The Marismas Nacionales (MN) is located on the Pacific coast of Mexico south of Mazatlan and north of Puerto Vallarta in the states of Sinaloa and Nayarit. It extends 240 km from north to south encompassing 513,000 ha, including 113,000 ha of mangroves. It is the largest single expanse of mangroves on the Pacific coast of Mexico and all of the Americas and accounts for 20% of the mangrove area in Mexico. The highly productive MN provides a myriad of ecosystem services, including nursery and spawning habitat for numerous species of fish and shellfish that support a valuable fishery; important overwintering habitat for migratory birds; and food, material, and income for people that live in the area.

Despite its ecological importance and designation as a RAMSAR site and UNESCO biosphere reserve, the MN has lacked specific conservation strategies. Large tracts of the MN mangrove ecosystems have been eliminated or altered by development for agriculture, conversion to shrimp farms, construction of the Cuautla channel, and deforestation for construction and firewood. In a study of changes in mangrove extent in Mexico, the southern half of the MN in Nayarit lost more than 10,000 ha alone between 1970 and 2005, the largest loss of mangroves in northwestern Mexico. The opening of the estuary created by the Cuautla channel in the early 1970s greatly increased saltwater intrusion. That coupled with dam construction and flow reductions of the freshwater tributaries have resulted in hypersalinity and mangrove mortality.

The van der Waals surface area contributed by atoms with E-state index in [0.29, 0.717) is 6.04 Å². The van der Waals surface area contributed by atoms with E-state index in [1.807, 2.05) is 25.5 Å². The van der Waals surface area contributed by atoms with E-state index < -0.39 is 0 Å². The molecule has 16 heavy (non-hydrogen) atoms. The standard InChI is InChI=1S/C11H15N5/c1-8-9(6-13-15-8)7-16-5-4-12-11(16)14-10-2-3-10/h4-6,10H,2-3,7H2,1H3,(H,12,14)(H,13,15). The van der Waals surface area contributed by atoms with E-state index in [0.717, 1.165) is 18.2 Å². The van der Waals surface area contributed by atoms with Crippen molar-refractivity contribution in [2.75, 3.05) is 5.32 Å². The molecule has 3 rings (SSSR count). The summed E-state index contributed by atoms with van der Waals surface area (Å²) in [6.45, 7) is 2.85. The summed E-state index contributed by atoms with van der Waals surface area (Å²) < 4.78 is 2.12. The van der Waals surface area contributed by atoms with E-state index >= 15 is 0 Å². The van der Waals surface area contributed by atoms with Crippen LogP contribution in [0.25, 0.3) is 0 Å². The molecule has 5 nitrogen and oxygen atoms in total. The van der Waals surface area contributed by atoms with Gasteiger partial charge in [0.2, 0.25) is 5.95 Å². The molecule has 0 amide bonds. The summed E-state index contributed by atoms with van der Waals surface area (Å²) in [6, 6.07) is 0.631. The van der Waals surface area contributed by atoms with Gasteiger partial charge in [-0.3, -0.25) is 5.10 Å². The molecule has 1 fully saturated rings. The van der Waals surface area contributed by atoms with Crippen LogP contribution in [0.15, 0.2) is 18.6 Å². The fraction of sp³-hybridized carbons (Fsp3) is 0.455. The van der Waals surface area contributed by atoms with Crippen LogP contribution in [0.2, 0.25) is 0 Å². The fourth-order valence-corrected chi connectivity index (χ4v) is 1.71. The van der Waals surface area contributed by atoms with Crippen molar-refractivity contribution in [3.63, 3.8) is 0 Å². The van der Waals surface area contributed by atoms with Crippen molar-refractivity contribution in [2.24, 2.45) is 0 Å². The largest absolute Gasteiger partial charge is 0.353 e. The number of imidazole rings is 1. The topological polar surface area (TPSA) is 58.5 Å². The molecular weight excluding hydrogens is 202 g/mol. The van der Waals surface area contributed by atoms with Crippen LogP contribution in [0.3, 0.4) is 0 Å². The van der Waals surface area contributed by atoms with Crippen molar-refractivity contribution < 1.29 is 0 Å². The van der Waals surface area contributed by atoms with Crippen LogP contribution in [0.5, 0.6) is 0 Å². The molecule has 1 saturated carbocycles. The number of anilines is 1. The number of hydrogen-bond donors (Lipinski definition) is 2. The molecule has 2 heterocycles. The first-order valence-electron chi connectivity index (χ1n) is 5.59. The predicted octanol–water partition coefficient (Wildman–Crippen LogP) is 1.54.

EcoWB with partners in Mexico (Pronatura Noroeste and Environmental Resources Management Corp. [ERM]) and with funding from the ERM Foundation are involved in efforts to restore and protect the mangrove forests in the MN.

The overall project comprises two related objectives:

  1. Planning and implementing mangrove conservation and restoration projects, and
  2. Investigation of the feasibility of a carbon-crediting program derived from those projects to provide financial incentives to local communities to support conservation and restoration efforts.

Successful accomplishment of both of these objectives requires a sound ecological and social basis. Without an understanding of the natural processes and anthropogenic factors influencing the health of the MN, it is exceedingly difficult to determine which actions should be implemented to prevent further degradation and promote ecosystem recovery. Current work is focused on preparing a proposal for a bio-physical-social assessment of the MN to provide that basis.

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